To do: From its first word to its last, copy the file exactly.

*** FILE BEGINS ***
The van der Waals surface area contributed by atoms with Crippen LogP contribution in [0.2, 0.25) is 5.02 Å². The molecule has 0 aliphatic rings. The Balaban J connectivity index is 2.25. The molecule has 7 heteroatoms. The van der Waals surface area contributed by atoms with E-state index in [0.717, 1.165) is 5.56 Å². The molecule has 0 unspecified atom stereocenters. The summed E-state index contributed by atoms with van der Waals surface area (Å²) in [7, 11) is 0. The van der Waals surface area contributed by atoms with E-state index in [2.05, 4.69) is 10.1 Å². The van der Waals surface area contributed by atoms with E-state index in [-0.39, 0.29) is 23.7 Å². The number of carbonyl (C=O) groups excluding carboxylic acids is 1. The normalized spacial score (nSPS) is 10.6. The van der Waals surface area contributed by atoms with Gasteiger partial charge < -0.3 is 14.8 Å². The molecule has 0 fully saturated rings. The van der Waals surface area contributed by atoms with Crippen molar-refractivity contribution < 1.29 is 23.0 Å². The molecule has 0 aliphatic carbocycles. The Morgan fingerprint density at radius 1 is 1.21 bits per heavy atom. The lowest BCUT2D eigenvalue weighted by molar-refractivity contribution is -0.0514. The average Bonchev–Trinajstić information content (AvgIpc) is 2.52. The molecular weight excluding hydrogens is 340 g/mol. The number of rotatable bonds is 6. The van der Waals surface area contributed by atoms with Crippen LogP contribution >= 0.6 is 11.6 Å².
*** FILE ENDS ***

The van der Waals surface area contributed by atoms with Crippen LogP contribution in [0.2, 0.25) is 5.02 Å². The molecule has 0 aliphatic rings. The Balaban J connectivity index is 2.25. The molecule has 7 heteroatoms. The van der Waals surface area contributed by atoms with E-state index in [0.717, 1.165) is 5.56 Å². The molecule has 0 unspecified atom stereocenters. The summed E-state index contributed by atoms with van der Waals surface area (Å²) in [7, 11) is 0. The van der Waals surface area contributed by atoms with E-state index in [2.05, 4.69) is 10.1 Å². The van der Waals surface area contributed by atoms with E-state index in [-0.39, 0.29) is 23.7 Å². The number of carbonyl (C=O) groups excluding carboxylic acids is 1. The normalized spacial score (nSPS) is 10.6. The van der Waals surface area contributed by atoms with Gasteiger partial charge < -0.3 is 14.8 Å². The molecule has 0 fully saturated rings. The van der Waals surface area contributed by atoms with Crippen molar-refractivity contribution < 1.29 is 23.0 Å². The molecule has 0 aliphatic carbocycles. The Morgan fingerprint density at radius 1 is 1.21 bits per heavy atom. The lowest BCUT2D eigenvalue weighted by molar-refractivity contribution is -0.0514. The average Bonchev–Trinajstić information content (AvgIpc) is 2.52. The molecular weight excluding hydrogens is 340 g/mol. The number of rotatable bonds is 6. The van der Waals surface area contributed by atoms with Crippen LogP contribution >= 0.6 is 11.6 Å².